Speeches (Lines) for Peter in "The Tragedy of Romeo and Juliet"

Total: 13
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# Act, Scene, Line Speech text
1 II, 4, 1259
  • Anon!
  • Anon!
  • Nurse. Peter!

    Peter. Anon!

2 II, 4, 1312
  • I saw no man use you a pleasure; if I had, my weapon
    should quickly have bee...
  • I saw no man use you a pleasure; if I had, my weapon
    should quickly have been out, I warrant you: I dare
    draw as soon as another man, if I see occasion in a
    good quarrel, and the law on my side.
  • Nurse. An a' speak any thing against me, I'll take him
    down, an a' were lustier than he is, and twenty such
    Jacks; and if I cannot, I'll find those that shall.
    Scurvy knave! I am none of his flirt-gills; I am
    none of his skains-mates. And thou must stand by
    too, and suffer every knave to use me at his pleasure?

    Peter. I saw no man use you a pleasure; if I had, my weapon
    should quickly have been out, I warrant you: I dare
    draw as soon as another man, if I see occasion in a
    good quarrel, and the law on my side.

3 II, 4, 1371
  • Anon!
  • Anon!
  • Nurse. Ay, a thousand times.
    [Exit Romeo]
    Peter!

    Peter. Anon!

4 IV, 5, 2762
  • Musicians, O, musicians, 'Heart's ease, Heart's
    ease:' O, an you will have m...
  • Musicians, O, musicians, 'Heart's ease, Heart's
    ease:' O, an you will have me live, play 'Heart's ease.'
  • (stage directions). [Enter PETER]

    Peter. Musicians, O, musicians, 'Heart's ease, Heart's
    ease:' O, an you will have me live, play 'Heart's ease.'

5 IV, 5, 2765
  • O, musicians, because my heart itself plays 'My
    heart is full of woe:' O, pl...
  • O, musicians, because my heart itself plays 'My
    heart is full of woe:' O, play me some merry dump,
    to comfort me.
  • First Musician. Why 'Heart's ease?'

    Peter. O, musicians, because my heart itself plays 'My
    heart is full of woe:' O, play me some merry dump,
    to comfort me.

6 IV, 5, 2769
  • You will not, then?
  • You will not, then?
  • First Musician. Not a dump we; 'tis no time to play now.

    Peter. You will not, then?

7 IV, 5, 2771
  • I will then give it you soundly.
  • I will then give it you soundly.
  • First Musician. No.

    Peter. I will then give it you soundly.

8 IV, 5, 2773
  • No money, on my faith, but the gleek;
    I will give you the minstrel.
  • No money, on my faith, but the gleek;
    I will give you the minstrel.
  • First Musician. What will you give us?

    Peter. No money, on my faith, but the gleek;
    I will give you the minstrel.

9 IV, 5, 2776
  • Then will I lay the serving-creature's dagger on
    your pate. I will carry no...
  • Then will I lay the serving-creature's dagger on
    your pate. I will carry no crotchets: I'll re you,
    I'll fa you; do you note me?
  • First Musician. Then I will give you the serving-creature.

    Peter. Then will I lay the serving-creature's dagger on
    your pate. I will carry no crotchets: I'll re you,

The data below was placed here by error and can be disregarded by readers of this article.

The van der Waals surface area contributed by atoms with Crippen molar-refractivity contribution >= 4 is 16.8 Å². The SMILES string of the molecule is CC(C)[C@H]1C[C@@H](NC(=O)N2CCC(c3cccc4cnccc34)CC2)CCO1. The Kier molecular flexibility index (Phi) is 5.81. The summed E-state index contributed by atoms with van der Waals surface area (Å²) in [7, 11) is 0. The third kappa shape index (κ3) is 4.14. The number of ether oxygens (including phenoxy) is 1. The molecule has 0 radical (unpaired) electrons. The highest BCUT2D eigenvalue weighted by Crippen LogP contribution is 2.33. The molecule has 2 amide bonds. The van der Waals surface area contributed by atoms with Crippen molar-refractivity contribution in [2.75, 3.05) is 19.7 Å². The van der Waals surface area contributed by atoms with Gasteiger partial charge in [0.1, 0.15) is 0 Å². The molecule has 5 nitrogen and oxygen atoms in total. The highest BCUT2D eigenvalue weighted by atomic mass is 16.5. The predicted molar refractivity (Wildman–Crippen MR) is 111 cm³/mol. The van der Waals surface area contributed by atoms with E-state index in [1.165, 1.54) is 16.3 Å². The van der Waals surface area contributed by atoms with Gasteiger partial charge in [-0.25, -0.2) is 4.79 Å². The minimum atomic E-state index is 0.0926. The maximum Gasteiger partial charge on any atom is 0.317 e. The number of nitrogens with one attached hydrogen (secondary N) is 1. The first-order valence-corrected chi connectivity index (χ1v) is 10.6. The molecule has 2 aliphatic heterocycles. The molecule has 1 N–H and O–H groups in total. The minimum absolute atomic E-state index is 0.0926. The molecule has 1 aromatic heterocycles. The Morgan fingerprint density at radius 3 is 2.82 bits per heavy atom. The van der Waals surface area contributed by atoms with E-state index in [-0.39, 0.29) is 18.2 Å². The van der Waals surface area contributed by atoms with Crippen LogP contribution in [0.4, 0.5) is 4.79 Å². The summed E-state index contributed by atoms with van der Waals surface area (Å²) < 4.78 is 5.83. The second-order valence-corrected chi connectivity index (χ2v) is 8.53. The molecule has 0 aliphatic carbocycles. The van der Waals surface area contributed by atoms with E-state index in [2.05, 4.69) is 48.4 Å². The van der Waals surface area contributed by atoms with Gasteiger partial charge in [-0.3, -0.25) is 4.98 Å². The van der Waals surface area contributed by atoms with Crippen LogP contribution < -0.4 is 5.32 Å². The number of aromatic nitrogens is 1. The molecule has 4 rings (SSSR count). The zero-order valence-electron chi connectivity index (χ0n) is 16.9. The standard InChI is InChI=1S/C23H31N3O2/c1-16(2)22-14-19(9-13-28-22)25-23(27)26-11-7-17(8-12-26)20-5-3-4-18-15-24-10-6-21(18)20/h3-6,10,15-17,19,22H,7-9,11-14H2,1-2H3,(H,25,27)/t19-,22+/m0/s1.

I'll fa you; do you note me?

10 IV, 5, 2781
  • Then have at you with my wit! I will dry-beat you
    with an iron wit, and put...
  • Then have at you with my wit! I will dry-beat you
    with an iron wit, and put up my iron dagger. Answer
    me like men:
    'When griping grief the heart doth wound,
    And doleful dumps the mind oppress,
    Then music with her silver sound'--
    why 'silver sound'? why 'music with her silver
    sound'? What say you, Simon Catling?
  • Second Musician. Pray you, put up your dagger, and put out your wit.

    Peter. Then have at you with my wit! I will dry-beat you
    with an iron wit, and put up my iron dagger. Answer
    me like men:
    'When griping grief the heart doth wound,
    And doleful dumps the mind oppress,
    Then music with her silver sound'--
    why 'silver sound'? why 'music with her silver
    sound'? What say you, Simon Catling?

11 IV, 5, 2790
  • Pretty! What say you, Hugh Rebeck?
  • Pretty! What say you, Hugh Rebeck?
  • First Musician. Marry, sir, because silver hath a sweet sound.

    Peter. Pretty! What say you, Hugh Rebeck?

12 IV, 5, 2792
  • Pretty too! What say you, James Soundpost?
  • Pretty too! What say you, James Soundpost?
  • Second Musician. I say 'silver sound,' because musicians sound for silver.

    Peter. Pretty too! What say you, James Soundpost?

13 IV, 5, 2794
  • O, I cry you mercy; you are the singer: I will say
    for you. It is 'music wit...
  • O, I cry you mercy; you are the singer: I will say
    for you. It is 'music with her silver sound,'
    because musicians have no gold for sounding:
    'Then music with her silver sound
    With speedy help doth lend redress.'
  • Third Musician. Faith, I know not what to say.

    Peter. O, I cry you mercy; you are the singer: I will say
    for you. It is 'music with her silver sound,'
    because musicians have no gold for sounding:
    'Then music with her silver sound
    With speedy help doth lend redress.'

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